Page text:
The Future of HIV-1 Therapeutics pp 53-92

Part of the Current Topics in Microbiology and Immunology book series (CT MICROBIOLOGY, volume 389)

Nucleocapsid Protein: A Desirable Target for Future Therapies Against HIV-1

Chapter

Abstract

HIV reverse transcription and nucleocapsid. After the capsid has entered the cell, reverse transcriptase (A) creates a DNA copy (green) of the HIV RNA genome (yellow), using a cellular transfer RNA (B) as a primer. HIV nucleocapsid protein (C) acts as a chaperone to unfold the RNA secondary structure. The ribonuclease activity of RT removes the viral RNA after the DNA strand is created. Interaction of HIV Vif (D) with cellular APOBEC (E) is also shown

The currently available anti-HIV-1 therapeutics is highly beneficial to infected patients. However, clinical failures occur as a result of the ability of HIV-1 to rapidly mutate. One approach to overcome drug resistance is to target HIV-1 proteins that are highly conserved among phylogenetically distant viral strains and currently not targeted by available therapies. In this respect, the nucleocapsid (NC) protein, a zinc finger protein, is particularly attractive, as it is highly conserved and plays a central role in virus replication, mainly by interacting with nucleic acids. The compelling rationale for considering NC as a viable drug target is illustrated by the fact that point mutants of this protein lead to noninfectious viruses and by the inability to select viruses resistant to a first generation of anti-NC drugs. In our review, we discuss the most relevant properties and functions of NC, as well as recent developments of small molecules targeting NC. Zinc ejectors show strong antiviral activity, but are endowed with a low therapeutic index due to their lack of specificity, which has resulted in toxicity. Currently, they are mainly being investigated for use as topical microbicides. Greater specificity may be achieved by using non-covalent NC inhibitors (NCIs) targeting the hydrophobic platform at the top of the zinc fingers or key nucleic acid partners of NC. Within the last few years, innovative methodologies have been developed to identify NCIs. Though the antiviral activity of the identified NCIs needs still to be improved, these compounds strongly support the druggability of NC and pave the way for future structure-based design and optimization of efficient NCIs.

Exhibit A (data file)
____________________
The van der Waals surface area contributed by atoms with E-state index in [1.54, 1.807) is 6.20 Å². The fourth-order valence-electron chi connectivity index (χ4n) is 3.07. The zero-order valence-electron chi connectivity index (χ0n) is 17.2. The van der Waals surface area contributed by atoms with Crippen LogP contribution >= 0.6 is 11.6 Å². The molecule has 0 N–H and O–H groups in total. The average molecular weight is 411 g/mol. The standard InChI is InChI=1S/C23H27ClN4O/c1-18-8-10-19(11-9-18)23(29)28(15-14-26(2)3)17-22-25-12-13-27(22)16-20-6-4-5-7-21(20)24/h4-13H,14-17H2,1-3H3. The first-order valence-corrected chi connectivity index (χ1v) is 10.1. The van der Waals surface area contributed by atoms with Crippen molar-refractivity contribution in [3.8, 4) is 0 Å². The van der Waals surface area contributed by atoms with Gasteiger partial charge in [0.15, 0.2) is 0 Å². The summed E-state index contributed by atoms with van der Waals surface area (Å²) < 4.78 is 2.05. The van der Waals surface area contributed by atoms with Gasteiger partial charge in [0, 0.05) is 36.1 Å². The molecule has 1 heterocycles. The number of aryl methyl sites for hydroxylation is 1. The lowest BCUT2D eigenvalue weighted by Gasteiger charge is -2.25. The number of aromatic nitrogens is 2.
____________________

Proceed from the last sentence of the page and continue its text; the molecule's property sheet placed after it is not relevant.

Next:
Abbreviations

ARDs

Antiretroviral drugs

CA

Capsid

CC50

Cytotoxic concentration50

DR

Drug resistance

EC50

Effective concentration50

HIV

Human immunodeficiency virus

IN

Integrase

LTR

Long terminal repeat

MA

Matrix

NCI

Nucleocapsid inhibitor

PBS

Primer-binding site

PI

Protease inhibitor

PPT

Polypurine tract

PR

Protease

Ψ

Packaging element

RT

Reverse transcriptase

RTC

Reverse transcriptase complex

SP1

Spacer peptide 1

SP2

Spacer peptide 2

TAR

Trans-activation response element

Tat

Trans-activator of transcription

U5

Unique 5′ sequence

UTR

Untranslated region

ZF

Zinc finger

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© Springer International Publishing Switzerland 2015

Authors and Affiliations

  1. 1.Dipartimento di Biotecnologie Chimica e FarmaciaUniversità degli Studi di SienaSienaItaly
  2. 2.Laboratoire de Biophotonique et Pharmacologie UMR 7213 CNRS, Faculté de PharmacieUniversité de StrasbourgIllkirch CedexFrance
  3. 3.Department of ChemistryKyiv National Taras Shevchenko UniversityKyivUkraine
  4. 4.AIDS Research GroupIDIBAPSBarcelonaSpain
  5. 5.Department of Molecular and Experimental Medicine and HIV Interaction and Viral Evolution CenterThe Scripps Research InstituteLa JollaUSA
  6. 6.Sbarro Institute for Cancer Research and Molecular MedicineTemple UniversityPhiladelphiaUSA
  7. 7.Faculté de BiologieUniversité Pierre et Marie Curie, Sorbonne UniversitésParisFrance

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